||Volume 18, Number 3, November/December 2005
Law or justice?
by Art Gans
Many years ago, in the late fifties, I, with many others, marched in demonstrations for justice in sympathy with a leader of the black community in the southern US whose name was Martin Luther King, Jr. I wasn’t at Selma, but my bishop was. I joined with others in the Bay Area as we did what we could to express support for an issue that we believed was terribly important. I have never forgotten those days, even though they are more than half a lifetime ago.
I have been reminded of them again in recent weeks by the BCTF’s actions in the present labour disagreement here in British Columbia. I have seen a number of statements by those who say that the teachers are violating the law and providing a poor example for their students. Others have said things like "Jinny Sims is no Rosa Parks." Well she may not be, but there is a similarity in the situation that perhaps those who do not know their history might miss.
The march in Selma was against the law too. So were most of the actions of civil disobedience that were carried out in those days so long ago. The law in Alabama was quite clear, and, at the time had been upheld by the highest levels of courts. Segregation was legal in schools until 1954 under the doctrine of "Separate but equal facilities," which always turned out to be "separate but unequal." In the late fifties, segregated seating on buses and other public transport was legal and that is what the demonstrations were about. Black people paid the same fares, and many more black people used public transit than whites did, but they were limited in where they could sit. If the black seats were full, blacks were expected to stand, even if there were a number of seats available in the white section. It was Rosa Parks sitting in one of those white seats that started the Birmingham bus strike and triggered a major civil-rights campaign throughout the south. The law supported segregation, but justice did not.
And, that is where the present situation in BC is very similar. Several BC governments have legislated the BCTF back to work with imposed contracts. Ostensibly the teachers work for the BC Public School Employers’ Association, but in reality, that agency is a wholly owned and directed subsidiary of the BC government. It has no independent funds or the means to raise them. It is totally dependent on the actions of the government. And the government has legislated contracts that have not been negotiated and used its legal powers to do the same thing that southern governments in the US did during the civil-rights campaigns. The government has had the capability of sitting down with the teachers for a number of years and has chosen not to do so. They have, in their legal operations, removed negotiated elements of contracts to their benefit. And they talk about how the teachers are not "law abiding" when they finally say "enough is enough."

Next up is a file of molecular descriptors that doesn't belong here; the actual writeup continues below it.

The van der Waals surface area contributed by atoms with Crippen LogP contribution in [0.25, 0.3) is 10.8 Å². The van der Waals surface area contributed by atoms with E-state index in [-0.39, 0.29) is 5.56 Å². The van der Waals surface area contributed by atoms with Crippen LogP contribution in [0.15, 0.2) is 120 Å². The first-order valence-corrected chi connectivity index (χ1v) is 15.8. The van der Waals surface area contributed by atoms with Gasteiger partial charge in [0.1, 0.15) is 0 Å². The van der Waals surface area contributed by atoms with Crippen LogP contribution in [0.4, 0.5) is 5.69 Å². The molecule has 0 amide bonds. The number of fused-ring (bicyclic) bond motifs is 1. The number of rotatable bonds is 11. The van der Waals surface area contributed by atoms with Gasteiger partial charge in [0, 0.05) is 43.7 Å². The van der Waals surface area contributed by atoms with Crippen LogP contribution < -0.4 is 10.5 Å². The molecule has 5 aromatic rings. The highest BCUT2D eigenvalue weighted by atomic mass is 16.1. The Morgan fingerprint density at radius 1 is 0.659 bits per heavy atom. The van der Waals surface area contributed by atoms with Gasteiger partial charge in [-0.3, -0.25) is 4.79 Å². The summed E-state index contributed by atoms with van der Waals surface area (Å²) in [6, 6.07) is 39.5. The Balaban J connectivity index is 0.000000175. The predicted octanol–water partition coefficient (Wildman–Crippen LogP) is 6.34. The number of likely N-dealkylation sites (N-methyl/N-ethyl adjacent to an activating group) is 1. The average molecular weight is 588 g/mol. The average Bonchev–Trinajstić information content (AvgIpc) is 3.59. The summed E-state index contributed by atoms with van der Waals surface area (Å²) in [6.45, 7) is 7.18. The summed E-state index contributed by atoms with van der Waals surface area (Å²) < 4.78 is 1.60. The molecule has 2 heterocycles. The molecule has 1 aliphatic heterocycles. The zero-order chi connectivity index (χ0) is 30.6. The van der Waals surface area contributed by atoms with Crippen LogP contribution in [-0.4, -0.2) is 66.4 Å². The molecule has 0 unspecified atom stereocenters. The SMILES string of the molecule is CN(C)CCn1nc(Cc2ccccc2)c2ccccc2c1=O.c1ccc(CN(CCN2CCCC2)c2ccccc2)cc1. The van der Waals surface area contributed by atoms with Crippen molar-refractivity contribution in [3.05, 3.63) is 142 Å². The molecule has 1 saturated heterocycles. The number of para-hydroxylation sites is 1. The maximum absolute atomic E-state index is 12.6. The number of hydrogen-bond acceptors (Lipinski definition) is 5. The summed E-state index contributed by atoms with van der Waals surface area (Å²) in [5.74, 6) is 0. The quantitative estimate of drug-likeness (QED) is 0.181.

In my opinion, the teachers are doing just what other free people have done when governments took intolerable positions and tried to enforce them by law. Yes, they are in rebellion against an unjust law. Had the government sat down with them months ago and committed itself to real negotiations, it is my belief that the present situation would not exist. But since they didn’t, then I believe that the teachers have justice, if not the law, on their side.
After World War II, one of my particular heroes, Martin Niemoeller, a German pastor who spent most of the war in Nazi concentration camps, is quoted as saying: "When the Nazis came for the Communists, I wasn’t a Communist and so I did nothing. When they came for the Jews, I wasn’t a Jew and so I did nothing. When they came for the Catholics, I wasn’t a Catholic and so I did nothing. When they came for me, there was no one left to do anything."
Free people cannot obey tyrannous laws and retain their freedom. At some point, they must protest, even if the protest is declared to be illegal. If the government declares education to be an essential service, they should use the means that are normally used in such situations—binding arbitration—which takes note of the needs of both sides in arriving at a solution. Simply passing a law that imposes a totally one-sided contract is not and can not be a solution in a free country. It is my opinion that this is why the teachers have struck and for that reason, I support their action.
Arthur E. Gans is an Anglican priest and military ethicist, Lake Country, BC.
Source: The View in Lake Country, October 20, 2005.